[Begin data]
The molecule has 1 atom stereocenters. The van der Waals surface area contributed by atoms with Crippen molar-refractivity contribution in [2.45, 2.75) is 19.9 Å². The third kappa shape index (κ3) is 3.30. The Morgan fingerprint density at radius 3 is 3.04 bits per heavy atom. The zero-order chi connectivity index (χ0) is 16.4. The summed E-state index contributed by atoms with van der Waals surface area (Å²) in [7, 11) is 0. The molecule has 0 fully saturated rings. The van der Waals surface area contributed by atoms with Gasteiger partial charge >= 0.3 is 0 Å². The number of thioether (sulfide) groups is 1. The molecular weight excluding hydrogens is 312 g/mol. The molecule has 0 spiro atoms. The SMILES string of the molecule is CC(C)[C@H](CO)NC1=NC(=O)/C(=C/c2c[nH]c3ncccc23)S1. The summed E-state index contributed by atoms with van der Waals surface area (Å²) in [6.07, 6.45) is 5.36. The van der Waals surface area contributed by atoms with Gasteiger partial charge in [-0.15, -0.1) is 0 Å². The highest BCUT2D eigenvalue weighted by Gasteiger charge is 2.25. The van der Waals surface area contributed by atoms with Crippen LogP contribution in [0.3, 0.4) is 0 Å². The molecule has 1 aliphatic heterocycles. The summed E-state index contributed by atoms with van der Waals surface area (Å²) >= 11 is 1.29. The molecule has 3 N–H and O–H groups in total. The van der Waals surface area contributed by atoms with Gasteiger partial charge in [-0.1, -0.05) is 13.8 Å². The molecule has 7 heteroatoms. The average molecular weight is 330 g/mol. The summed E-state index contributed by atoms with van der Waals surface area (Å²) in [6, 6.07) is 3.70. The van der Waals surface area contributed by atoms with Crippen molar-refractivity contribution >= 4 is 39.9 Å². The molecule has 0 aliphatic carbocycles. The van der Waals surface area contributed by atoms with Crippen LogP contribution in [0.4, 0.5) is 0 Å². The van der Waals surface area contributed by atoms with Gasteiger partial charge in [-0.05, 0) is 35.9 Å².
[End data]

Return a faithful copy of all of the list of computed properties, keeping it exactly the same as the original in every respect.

The molecule has 1 atom stereocenters. The van der Waals surface area contributed by atoms with Crippen molar-refractivity contribution in [2.45, 2.75) is 19.9 Å². The third kappa shape index (κ3) is 3.30. The Morgan fingerprint density at radius 3 is 3.04 bits per heavy atom. The zero-order chi connectivity index (χ0) is 16.4. The summed E-state index contributed by atoms with van der Waals surface area (Å²) in [7, 11) is 0. The molecule has 0 fully saturated rings. The van der Waals surface area contributed by atoms with Gasteiger partial charge >= 0.3 is 0 Å². The number of thioether (sulfide) groups is 1. The molecular weight excluding hydrogens is 312 g/mol. The molecule has 0 spiro atoms. The SMILES string of the molecule is CC(C)[C@H](CO)NC1=NC(=O)/C(=C/c2c[nH]c3ncccc23)S1. The summed E-state index contributed by atoms with van der Waals surface area (Å²) in [6.07, 6.45) is 5.36. The van der Waals surface area contributed by atoms with Gasteiger partial charge in [-0.15, -0.1) is 0 Å². The highest BCUT2D eigenvalue weighted by Gasteiger charge is 2.25. The van der Waals surface area contributed by atoms with Crippen LogP contribution in [0.3, 0.4) is 0 Å². The molecule has 1 aliphatic heterocycles. The summed E-state index contributed by atoms with van der Waals surface area (Å²) >= 11 is 1.29. The molecule has 3 N–H and O–H groups in total. The van der Waals surface area contributed by atoms with Gasteiger partial charge in [-0.1, -0.05) is 13.8 Å². The molecule has 7 heteroatoms. The average molecular weight is 330 g/mol. The summed E-state index contributed by atoms with van der Waals surface area (Å²) in [6, 6.07) is 3.70. The van der Waals surface area contributed by atoms with Crippen molar-refractivity contribution >= 4 is 39.9 Å². The molecule has 0 aliphatic carbocycles. The van der Waals surface area contributed by atoms with Crippen LogP contribution in [0.4, 0.5) is 0 Å². The van der Waals surface area contributed by atoms with Gasteiger partial charge in [-0.05, 0) is 35.9 Å².